Drones

VertiKUL drone "delivers" on both hovering and forward flight

The VertiKUL drone in hovering mode
The VertiKUL drone in hovering mode
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The VertiKUL drone in hovering mode
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The VertiKUL drone in hovering mode
Upon reaching cruising altitude, VertiKUL turns on its side, so that what was formerly its top becomes its nose
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Upon reaching cruising altitude, VertiKUL turns on its side, so that what was formerly its top becomes its nose

When something is sent to you by airmail, it travels in a fast and relatively fuel-efficient fixed-wing aircraft, not a fuel-guzzling helicopter. Nonetheless, when we hear about the possibility of drones being used to deliver items within cities, multirotor-style aircraft are almost always what's proposed – while they're good at maneuvering in urban spaces, they're essentially just little unmanned helicopters. With that in mind, a group of three engineering students from Belgium's KU Leuven (Katholieke Universiteit Leuven) have created a prototype delivery drone known as VertiKUL, which combines the best features of both types of aircraft.

Master’s students Cyriel Notteboom, Menno Hochstenbach and Maarten Verbandt designed and built VertiKUL as an assignment for their master's thesis.

The electric aircraft takes off and lands like a quadcopter, with its four propellers allowing it to rise and descend vertically. Small cargo items weighing up to 1 kg (2.2 lb) can be stowed in an open space inside the drone.

Upon reaching cruising altitude, it turns on its side, so that what was formerly its top becomes its nose – it's not unlike the Quadshot, which we covered previously. Guided by GPS, it can then head for its destination very quickly, using far less energy than a multi-rotor. Its current range is 30 km (18.6 miles).

Upon reaching cruising altitude, VertiKUL turns on its side, so that what was formerly its top becomes its nose
Upon reaching cruising altitude, VertiKUL turns on its side, so that what was formerly its top becomes its nose

Once it gets to its destination and reverts to "hovering" mode, its onboard electronics identify the circular LED-illuminated landing platform, and automatically guide the aircraft down onto it.

For now though, along with waiting for legislation that would allow such delivery drones to actually be used, the students are working on improving VertiKUL's ability to adapt to changing weather conditions.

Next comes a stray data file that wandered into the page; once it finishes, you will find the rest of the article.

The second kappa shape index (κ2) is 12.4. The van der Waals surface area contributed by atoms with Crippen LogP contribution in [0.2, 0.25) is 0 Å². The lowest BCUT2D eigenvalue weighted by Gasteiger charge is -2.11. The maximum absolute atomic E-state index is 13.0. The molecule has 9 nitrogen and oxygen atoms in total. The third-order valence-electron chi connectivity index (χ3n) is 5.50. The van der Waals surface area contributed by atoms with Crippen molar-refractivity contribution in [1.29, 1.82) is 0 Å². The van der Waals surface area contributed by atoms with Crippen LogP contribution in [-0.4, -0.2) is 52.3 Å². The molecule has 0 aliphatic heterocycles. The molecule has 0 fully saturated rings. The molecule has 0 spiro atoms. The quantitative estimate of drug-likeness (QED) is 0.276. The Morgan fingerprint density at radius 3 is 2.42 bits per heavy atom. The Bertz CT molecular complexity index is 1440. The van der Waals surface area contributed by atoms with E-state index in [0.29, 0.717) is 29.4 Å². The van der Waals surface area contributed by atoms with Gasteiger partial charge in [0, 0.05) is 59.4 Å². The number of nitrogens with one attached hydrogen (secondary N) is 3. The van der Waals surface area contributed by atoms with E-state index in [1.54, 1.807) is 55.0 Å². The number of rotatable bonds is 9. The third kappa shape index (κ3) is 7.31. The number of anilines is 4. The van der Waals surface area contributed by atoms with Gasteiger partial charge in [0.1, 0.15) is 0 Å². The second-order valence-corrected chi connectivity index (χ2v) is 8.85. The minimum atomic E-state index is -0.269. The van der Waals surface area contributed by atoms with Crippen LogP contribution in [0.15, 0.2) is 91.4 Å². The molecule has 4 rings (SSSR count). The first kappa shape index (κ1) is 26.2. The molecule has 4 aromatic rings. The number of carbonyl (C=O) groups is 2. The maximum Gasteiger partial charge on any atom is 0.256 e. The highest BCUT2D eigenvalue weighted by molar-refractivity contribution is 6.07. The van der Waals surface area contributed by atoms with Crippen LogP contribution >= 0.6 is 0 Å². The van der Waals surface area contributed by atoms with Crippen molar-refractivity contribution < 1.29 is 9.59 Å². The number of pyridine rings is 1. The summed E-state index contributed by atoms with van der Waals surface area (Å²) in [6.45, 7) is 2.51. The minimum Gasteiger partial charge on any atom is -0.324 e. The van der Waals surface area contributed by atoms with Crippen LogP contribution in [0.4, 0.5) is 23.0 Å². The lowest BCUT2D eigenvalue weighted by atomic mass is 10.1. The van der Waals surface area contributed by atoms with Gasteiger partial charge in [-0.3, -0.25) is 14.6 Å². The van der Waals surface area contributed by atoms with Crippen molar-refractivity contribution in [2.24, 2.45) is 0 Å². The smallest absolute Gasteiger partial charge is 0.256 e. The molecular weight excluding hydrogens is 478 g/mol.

It can be seen in action in the video below.

Source: KU Leuven via IEEE Spectrum

VertiKUL - Transitioning VTOL UAV for automated aerial transport

12 comments
Mark A
How much does a 6 pack weight?
Noel K Frothingham
Isn't that why you have a dog, Mark? ;)
The Skud
Noel and Mark - Now if you could train a dog to carry one of those Heinekin little barrels like a Newfoundland does a brandy cask ... Actually, this seems like a clever solution, no 'swivelling' wings or rotors to add complexity, just a flight computer - and it looks like it works! Now if it will scale up, but it depends on weight V size I suppose, it could be a very versatile solution for many worries on limited access (forest clearings? or tight city plazas?) for a lot of uses.
Nik
Once in use, how long before the delivery drones get shot down by thieves hoping to help themselves to the contents, and the components of the aircraft?
Mel Tisdale
There is going to be the need for an onboard camera - and thus increased payload - to record deliveries because as sure as eggs is eggs there are some who will claim that what they ordered did not arrive.
windykites
This is a fab device. Obviously it's going to have to be quite a bit larger to carry any sort of payload. Is this supposed to hover outside your front door waiting for you to realise it's there? if this could be just scaled up to carry a man, then we would have a wonderful flying machine. Surely it would be possible to have a small Wankel engine, driving four propellers?
Don Duncan
This problem was was solved about 15 years ago by Hugh Schmittle of Freewing. He called his drone: Manta.
Slowburn
@ Nik Five minutes in the USofA ten elsewhere.
the.other.will
This architecture (term?) is a German idea that was made into at least 3 different experimental aircraft in the '50s. 1 of the problems with them was that the pilots couldn't see the ground while landing, not a problem for a drone. But a drone will still be blown sideways by strong winds while it is in vertical flight.
gybognarjr
It does not show the change from vertical to horizontal flight and vice versa. That is the issue the engineers are trying to solve not the vertical flight and the horizontal flight individually of any vehicle, which had been solved for over a 100 years.